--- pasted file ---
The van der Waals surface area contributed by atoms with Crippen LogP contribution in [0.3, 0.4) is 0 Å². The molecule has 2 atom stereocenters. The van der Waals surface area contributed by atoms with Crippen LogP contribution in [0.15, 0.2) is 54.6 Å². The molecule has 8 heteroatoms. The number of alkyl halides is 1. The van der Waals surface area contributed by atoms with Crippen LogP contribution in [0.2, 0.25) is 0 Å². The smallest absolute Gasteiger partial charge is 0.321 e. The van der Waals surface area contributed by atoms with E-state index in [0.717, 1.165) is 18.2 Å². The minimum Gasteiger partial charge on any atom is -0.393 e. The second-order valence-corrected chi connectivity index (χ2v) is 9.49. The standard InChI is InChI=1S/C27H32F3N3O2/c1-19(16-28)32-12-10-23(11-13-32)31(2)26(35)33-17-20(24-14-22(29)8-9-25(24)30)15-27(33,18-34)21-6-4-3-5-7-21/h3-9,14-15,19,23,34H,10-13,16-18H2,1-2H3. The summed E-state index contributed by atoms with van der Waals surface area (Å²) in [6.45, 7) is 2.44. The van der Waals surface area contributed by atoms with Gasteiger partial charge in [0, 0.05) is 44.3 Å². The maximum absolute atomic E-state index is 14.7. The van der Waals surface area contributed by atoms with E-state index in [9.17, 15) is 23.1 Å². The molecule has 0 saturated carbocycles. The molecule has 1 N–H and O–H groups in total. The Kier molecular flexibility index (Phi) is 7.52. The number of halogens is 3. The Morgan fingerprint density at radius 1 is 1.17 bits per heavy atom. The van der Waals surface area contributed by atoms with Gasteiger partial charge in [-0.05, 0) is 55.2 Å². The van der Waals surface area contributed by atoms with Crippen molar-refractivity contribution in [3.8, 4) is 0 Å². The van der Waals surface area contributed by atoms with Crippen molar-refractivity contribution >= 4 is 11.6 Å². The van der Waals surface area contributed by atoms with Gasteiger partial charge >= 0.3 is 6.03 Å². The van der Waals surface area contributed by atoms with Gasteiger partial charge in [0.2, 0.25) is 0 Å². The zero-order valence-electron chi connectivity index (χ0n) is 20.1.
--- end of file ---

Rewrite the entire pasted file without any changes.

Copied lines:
The van der Waals surface area contributed by atoms with Crippen LogP contribution in [0.3, 0.4) is 0 Å². The molecule has 2 atom stereocenters. The van der Waals surface area contributed by atoms with Crippen LogP contribution in [0.15, 0.2) is 54.6 Å². The molecule has 8 heteroatoms. The number of alkyl halides is 1. The van der Waals surface area contributed by atoms with Crippen LogP contribution in [0.2, 0.25) is 0 Å². The smallest absolute Gasteiger partial charge is 0.321 e. The van der Waals surface area contributed by atoms with E-state index in [0.717, 1.165) is 18.2 Å². The minimum Gasteiger partial charge on any atom is -0.393 e. The second-order valence-corrected chi connectivity index (χ2v) is 9.49. The standard InChI is InChI=1S/C27H32F3N3O2/c1-19(16-28)32-12-10-23(11-13-32)31(2)26(35)33-17-20(24-14-22(29)8-9-25(24)30)15-27(33,18-34)21-6-4-3-5-7-21/h3-9,14-15,19,23,34H,10-13,16-18H2,1-2H3. The summed E-state index contributed by atoms with van der Waals surface area (Å²) in [6.45, 7) is 2.44. The van der Waals surface area contributed by atoms with Gasteiger partial charge in [0, 0.05) is 44.3 Å². The maximum absolute atomic E-state index is 14.7. The van der Waals surface area contributed by atoms with E-state index in [9.17, 15) is 23.1 Å². The molecule has 0 saturated carbocycles. The molecule has 1 N–H and O–H groups in total. The Kier molecular flexibility index (Phi) is 7.52. The number of halogens is 3. The Morgan fingerprint density at radius 1 is 1.17 bits per heavy atom. The van der Waals surface area contributed by atoms with Gasteiger partial charge in [-0.05, 0) is 55.2 Å². The van der Waals surface area contributed by atoms with Crippen molar-refractivity contribution in [3.8, 4) is 0 Å². The van der Waals surface area contributed by atoms with Crippen molar-refractivity contribution >= 4 is 11.6 Å². The van der Waals surface area contributed by atoms with Gasteiger partial charge >= 0.3 is 6.03 Å². The van der Waals surface area contributed by atoms with Gasteiger partial charge in [0.2, 0.25) is 0 Å². The zero-order valence-electron chi connectivity index (χ0n) is 20.1.